J. A. Cody, Doniphan County   Turner, Sampson, Lawrence
Edward Daniels   Phillip C. Schuyler, Burlingame
A. Danford, Paola   Thomas Shankland
Charles F. De Vivaldi, Manhattan   J. S. Smith, Philadelphia
Jeff L. Dugger   T. A. Syphers, Virginia
Thos. Ewing, Jr., Leavenworth   Samuel F. Tappan, Lawrence
Henry C. Fields, Leavenworth   Chester Thomas, Topeka
David Gardner, Fort Myer   John C. Vaughan, Leavenworth
S. W. Greer, Topeka   G. F. Warren, Leavenworth
Clark J. Hanks, Leavenworth   A. A. Wheelock, New York
Cunningham, Hazlett   A. Carter Wilder, Leavenworth
James H. Holmes, Lawrence    


"After the 19th of April, 1861, when the Sixth Massachusetts regiment was attacked by the mob in Baltimore, there being but few troops in the city of Washington, the government accepted the services of a number of volunteer organizations of the District of Columbia. All of these companies were mustered in except the "Clay Guards," commanded by Casius M. Clay, of Kentucky, and the "Frontier Guard," commanded by Gen. James H. Lane, of Kansas, United States senator. The Frontier Guard was composed of citizens from Kansas and Illinois, and was doing duty at the White House and it is no doubt that the organization referred to by Judge Adams, of Kansas."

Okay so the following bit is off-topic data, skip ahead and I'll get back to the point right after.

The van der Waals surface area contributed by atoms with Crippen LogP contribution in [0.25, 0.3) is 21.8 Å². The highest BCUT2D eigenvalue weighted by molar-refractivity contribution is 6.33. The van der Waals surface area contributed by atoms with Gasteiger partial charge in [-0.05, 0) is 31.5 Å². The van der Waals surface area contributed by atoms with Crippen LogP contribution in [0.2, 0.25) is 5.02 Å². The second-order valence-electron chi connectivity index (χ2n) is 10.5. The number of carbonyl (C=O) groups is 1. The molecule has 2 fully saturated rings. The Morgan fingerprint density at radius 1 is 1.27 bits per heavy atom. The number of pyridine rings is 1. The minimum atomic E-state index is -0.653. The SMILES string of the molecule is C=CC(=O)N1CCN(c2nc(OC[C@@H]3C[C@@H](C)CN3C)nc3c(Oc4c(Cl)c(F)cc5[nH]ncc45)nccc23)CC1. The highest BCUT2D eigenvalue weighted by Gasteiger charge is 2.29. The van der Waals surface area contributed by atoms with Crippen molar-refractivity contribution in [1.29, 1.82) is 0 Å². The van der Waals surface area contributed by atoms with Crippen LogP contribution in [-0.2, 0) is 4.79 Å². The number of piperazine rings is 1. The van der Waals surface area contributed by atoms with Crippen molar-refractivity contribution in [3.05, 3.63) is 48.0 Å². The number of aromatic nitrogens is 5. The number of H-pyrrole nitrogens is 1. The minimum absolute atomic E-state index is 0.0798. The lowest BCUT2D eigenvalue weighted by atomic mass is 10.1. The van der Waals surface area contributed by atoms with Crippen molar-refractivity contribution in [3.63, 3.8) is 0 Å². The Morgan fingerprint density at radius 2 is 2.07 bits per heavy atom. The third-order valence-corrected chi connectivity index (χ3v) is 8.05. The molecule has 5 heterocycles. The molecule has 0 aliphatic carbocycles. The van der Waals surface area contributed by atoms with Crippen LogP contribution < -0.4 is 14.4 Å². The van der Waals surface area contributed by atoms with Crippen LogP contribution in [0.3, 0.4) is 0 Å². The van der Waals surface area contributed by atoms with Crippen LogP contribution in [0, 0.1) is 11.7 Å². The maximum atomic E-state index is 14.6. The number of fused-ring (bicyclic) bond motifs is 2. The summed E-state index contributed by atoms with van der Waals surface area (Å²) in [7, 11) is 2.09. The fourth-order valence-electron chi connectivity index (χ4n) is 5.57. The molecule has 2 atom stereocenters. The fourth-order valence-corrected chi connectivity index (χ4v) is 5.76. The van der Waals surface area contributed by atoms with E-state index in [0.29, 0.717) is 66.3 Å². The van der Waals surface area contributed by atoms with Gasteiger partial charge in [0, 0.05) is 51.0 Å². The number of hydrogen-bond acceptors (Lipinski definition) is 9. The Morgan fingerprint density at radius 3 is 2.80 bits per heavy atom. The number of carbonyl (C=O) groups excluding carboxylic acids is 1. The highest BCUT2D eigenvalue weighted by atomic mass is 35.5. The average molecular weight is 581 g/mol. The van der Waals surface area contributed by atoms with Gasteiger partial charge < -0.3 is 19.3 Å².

"Herewith are copies from articles published in the New York Herald, April 19, 1861, and the Washington Evening Star of April 19, 20, 24, and 27, 1861, relative to the Frontier Guard; also a copy of a discharge (from the original kindly loaned by Mrs. Hazlett), which is the best evidence that this company was doing duty at the White House in April, 1861."